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When it comes to collaboration tools in the workplace, productivity gains and ROI are dictated in large part by user adoption. In other words, if you deploy tools that collect dust because people don’t use them, it’s impossible to maximize the benefits. Typically, the IT folks choose collaboration tools that they think are best based on features, technical capabilities, cost and ease of installation. Very often, IT doesn’t take into account the needs and expectations of the end user. When user experience is overlooked, features and capabilities don’t always match user needs, and adoption suffers.

User experience refers to how easy it is to use a product or service, how a person feels when interacting with that product or service, and whether it meets user expectations and business objectives. While features, capabilities and cost certainly need to be part of the conversation when evaluating collaboration tools, user experience is the biggest driver of adoption.

Sure, that shiny new collaboration solution may have a lot of bells and whistles, but are they the bells and whistles users need to do their jobs? Do these tools truly enhance collaboration and productivity? Are they easy to use? Do people enjoy using them? You could buy the most innovative solution on the planet, but it won’t matter if it isn’t used to its fullest potential. When users don’t adopt the tools you provide, they will acquire their own solutions, often without the knowledge or approval of IT. Such a shadow IT environment creates serious security risks and a management nightmare for IT teams.

To maximize user acceptance and adoption of collaboration tools, organizations need to determine what features and capabilities users need, not the ones IT and upper management think users need. This begins with creating profiles for different user groups and recognizing the collaboration needs for each group. For example, workers who spend most of their time on the road and frequently interact with customers have different needs than those who spend most of their time in the office. What problems will collaboration tools help you solve? Which users will benefit the most?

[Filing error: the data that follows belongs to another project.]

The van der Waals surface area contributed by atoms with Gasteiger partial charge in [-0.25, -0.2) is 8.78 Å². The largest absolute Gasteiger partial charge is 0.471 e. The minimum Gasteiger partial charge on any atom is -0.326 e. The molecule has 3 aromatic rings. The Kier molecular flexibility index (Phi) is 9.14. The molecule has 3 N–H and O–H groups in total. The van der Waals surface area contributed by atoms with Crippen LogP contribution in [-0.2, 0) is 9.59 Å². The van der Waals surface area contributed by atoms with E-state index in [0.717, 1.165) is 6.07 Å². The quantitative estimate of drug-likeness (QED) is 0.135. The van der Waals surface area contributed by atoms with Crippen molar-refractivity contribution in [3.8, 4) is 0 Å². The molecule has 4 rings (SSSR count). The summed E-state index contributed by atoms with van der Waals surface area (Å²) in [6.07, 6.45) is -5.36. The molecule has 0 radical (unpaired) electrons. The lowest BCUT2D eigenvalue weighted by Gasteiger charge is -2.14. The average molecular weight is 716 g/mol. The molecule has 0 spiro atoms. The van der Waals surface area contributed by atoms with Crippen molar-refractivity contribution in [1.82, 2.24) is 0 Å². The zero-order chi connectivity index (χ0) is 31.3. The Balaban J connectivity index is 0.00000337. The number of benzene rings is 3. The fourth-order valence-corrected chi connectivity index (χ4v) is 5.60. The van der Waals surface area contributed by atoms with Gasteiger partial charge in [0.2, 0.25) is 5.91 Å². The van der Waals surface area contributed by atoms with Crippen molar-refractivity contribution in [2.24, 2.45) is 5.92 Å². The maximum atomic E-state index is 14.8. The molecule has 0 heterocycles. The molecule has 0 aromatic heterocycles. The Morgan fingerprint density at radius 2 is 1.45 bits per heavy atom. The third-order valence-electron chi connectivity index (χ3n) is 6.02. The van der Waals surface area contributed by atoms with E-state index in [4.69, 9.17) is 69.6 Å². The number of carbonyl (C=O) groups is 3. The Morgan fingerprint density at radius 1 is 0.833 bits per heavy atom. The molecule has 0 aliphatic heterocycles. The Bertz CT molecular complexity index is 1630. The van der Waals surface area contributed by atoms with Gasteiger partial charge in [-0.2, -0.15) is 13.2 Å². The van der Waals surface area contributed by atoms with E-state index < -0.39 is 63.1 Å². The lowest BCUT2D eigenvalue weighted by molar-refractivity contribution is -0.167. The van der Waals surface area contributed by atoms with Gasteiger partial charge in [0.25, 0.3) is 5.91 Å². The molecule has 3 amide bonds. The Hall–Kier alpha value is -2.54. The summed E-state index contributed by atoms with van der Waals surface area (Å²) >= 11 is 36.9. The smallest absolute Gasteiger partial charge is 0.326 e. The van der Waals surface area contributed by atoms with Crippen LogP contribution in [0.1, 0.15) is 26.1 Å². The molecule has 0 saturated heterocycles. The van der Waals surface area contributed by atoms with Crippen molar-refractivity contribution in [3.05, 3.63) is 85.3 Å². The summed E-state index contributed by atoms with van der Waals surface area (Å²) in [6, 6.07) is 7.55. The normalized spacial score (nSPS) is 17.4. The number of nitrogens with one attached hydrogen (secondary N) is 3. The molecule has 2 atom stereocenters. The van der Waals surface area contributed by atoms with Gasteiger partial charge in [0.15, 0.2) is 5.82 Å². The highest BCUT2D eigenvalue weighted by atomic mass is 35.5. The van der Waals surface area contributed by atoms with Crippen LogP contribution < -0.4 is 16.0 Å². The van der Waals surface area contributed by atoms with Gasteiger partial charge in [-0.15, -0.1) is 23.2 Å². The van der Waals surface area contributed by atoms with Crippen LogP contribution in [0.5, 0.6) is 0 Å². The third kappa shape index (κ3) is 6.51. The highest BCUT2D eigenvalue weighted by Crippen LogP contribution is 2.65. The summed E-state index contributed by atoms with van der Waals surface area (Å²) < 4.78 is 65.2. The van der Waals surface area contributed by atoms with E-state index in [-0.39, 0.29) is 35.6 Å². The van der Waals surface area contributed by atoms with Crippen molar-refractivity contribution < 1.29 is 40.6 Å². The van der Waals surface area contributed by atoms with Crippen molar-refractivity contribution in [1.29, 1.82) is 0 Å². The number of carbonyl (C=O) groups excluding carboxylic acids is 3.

Rather than requesting user input as a token gesture, organizations must use this input in the decision-making process. User experience and adoption should be part of the planning phase, not just an afterthought. Before implementation, make sure users understand the business value of these tools and are trained to use them properly, and establish realistic user adoption goals.

Once collaboration tools have been chosen, it’s important to measure progress and request feedback from users. What percentage of users are actually using the new collaboration tools? Are all relevant features being used? How frequently are tools and specific features being used? If users aren’t collaborating on approved platforms and applications, what are they using? Beyond the numbers, listen to the users. What do they like most and least about the collaboration tools, and why? Are those tools making it easier to collaborate effectively? What additional functionality would enhance the user experience and add value for the organization?

User experience is critical to effective collaboration. Organizations need to choose solutions and capabilities based on user need, allow user input to influence these decisions, and measure adoption to maximize productivity gains and ROI.